Word of the Day

Word of the day

Wednesday, November 25, 2020

ambrosial

[ am-broh-zhuhl ]

adjective

exceptionally pleasing to taste or smell; especially delicious or fragrant.

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What is the origin of ambrosial?

The English adjective ambrosial comes from the Greek noun ambrosía “immortality; elixir of life, food of the gods.” (Néktar is “the drink of the gods, nectar”). The initial a– of ambrosía is a variant of the prefix an– meaning “not, without, lacking,” as in atheist or anarchy. The b in ambrosía is a glide consonant between the m and the r. The mro is a derivative of -, a variant of the very common Proto-Indo-European root mer-, mor-, – “to die.” The variant – is also the source of Latin mors (stem mort-) “death,” Morta “goddess of death,” and morī “to die,” Armenian mard “man,” Sanskrit mŗtá– “dead,” and Slavic (Polish) martwy “dead.” The root variant – regularly becomes mur– in the Germanic languages, yielding murder in English and Mord “murder” in German. The root variant mor– is the source of Greek mortós and Sanskrit márta– “human (being), mortal,” and Old Persian martiya– “mortal, man.” The root variant mer– is the source of Hittite mert “died.” Ambrosial entered English in the second half of the 16th century.

how is ambrosial used?

Her dishes were threaded through with the islands’ smoke and spice and with the ambrosial sweetness of tropical fruit …

Helen Rosner, "A New Orleans Chef Navigates Disaster," The New Yorker, August 28, 2020

He quickly sautes the preserved duck with wild onions, bathes it with a buttery white wine sauce, and tosses in the parboiled, bite-sized pasta and the glistening green fiddleheads. After a few ambrosial bites, I call it investigative journalism.

Charlotte Albright, "Fiddlehead: This Fern Is For Eating," NPR, May 29, 2009

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Word of the day

Tuesday, November 24, 2020

pother

[ poth-er ]

noun

a heated discussion, debate, or argument; fuss; to-do.

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What is the origin of pother?

All the authorities agree that pother “commotion, uproar; heated argument” has no reliable etymology; indeed, even the words that pother may be related to, like bother, have no trustworthy etymology. (The fact that an early citation of pother is spelled bother just makes things worse.) Pother originally rhymed with other and brother; it acquired its current pronunciation by the beginning of the 19th century.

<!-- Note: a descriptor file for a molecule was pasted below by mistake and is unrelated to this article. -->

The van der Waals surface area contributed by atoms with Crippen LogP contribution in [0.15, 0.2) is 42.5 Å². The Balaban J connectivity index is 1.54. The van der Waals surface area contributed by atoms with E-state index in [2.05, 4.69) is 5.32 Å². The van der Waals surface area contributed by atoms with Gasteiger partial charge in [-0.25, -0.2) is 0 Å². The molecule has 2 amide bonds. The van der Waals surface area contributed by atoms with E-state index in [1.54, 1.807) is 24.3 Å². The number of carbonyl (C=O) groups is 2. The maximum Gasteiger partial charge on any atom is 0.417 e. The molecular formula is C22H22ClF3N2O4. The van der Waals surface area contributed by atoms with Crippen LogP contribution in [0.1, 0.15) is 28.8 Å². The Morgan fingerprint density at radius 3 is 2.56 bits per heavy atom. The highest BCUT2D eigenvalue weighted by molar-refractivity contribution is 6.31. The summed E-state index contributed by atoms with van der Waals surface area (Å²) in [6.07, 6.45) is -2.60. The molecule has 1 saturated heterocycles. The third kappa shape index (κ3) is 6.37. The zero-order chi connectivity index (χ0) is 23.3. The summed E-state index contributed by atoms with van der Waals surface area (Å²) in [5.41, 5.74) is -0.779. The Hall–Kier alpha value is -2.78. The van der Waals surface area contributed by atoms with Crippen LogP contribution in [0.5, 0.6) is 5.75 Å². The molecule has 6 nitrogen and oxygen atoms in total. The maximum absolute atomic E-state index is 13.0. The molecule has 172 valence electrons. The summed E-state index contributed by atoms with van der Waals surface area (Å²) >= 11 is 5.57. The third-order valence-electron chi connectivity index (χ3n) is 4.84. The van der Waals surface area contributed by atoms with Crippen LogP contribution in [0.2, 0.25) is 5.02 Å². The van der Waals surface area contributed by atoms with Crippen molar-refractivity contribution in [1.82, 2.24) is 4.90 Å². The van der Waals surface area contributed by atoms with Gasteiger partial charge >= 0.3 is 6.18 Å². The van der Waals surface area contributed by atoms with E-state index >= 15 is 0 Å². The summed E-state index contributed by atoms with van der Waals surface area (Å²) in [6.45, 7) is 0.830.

how is pother used?

Yet what a pother is there of pismires over a grain of sand. But that grain of sand is their whole world.

George William Bagby, A Week in Hepsidam; Being the First and Only True Account of the Mountains, Men, Manners and Morals Thereof, 1879

“I don’t know what’s so very extraordinary about it, or why there should be such a pother,” he began; and he knew that he was insolently ignoring abundant reasons for pother, if there had been any pother. “Yes, I’m engaged.”

William Dean Howells, April Hopes, 1888

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Word of the day

Monday, November 23, 2020

ingenious

[ in-jeen-yuhs ]

adjective

cleverly inventive or resourceful.

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What is the origin of ingenious?

Ingenious comes from late Middle English ingenious “intelligent, resourceful, quick-witted,” from Old French ingenïos, engeignos, from Latin ingeniōsus “clever, talented, gifted.” Ingeniōsus is a derivative of the noun ingenium “natural disposition, temperament, mood; natural ability, cleverness,” and the adjectival suffix –ōsus, the source via Old French and Anglo-French of the English suffix –ous. Ingenious entered English in the second half of the 15th century.

how is ingenious used?

She was an ingenious inventor who planted a seed that would blossom into some of today’s most ubiquitous technology, including Wi-Fi, Bluetooth, GPS, cordless phones and cell phones.

Alice George, "Thank This World War II-Era Film Star for Your Wi-Fi," Smithsonian, April 4, 2019

Yet as ingenious as this inventor was, their toy did not spark a societal revolution.

Cody Cassidy, "Who Invented the Wheel? And How Did They Do It?" Wired, May 6, 2020

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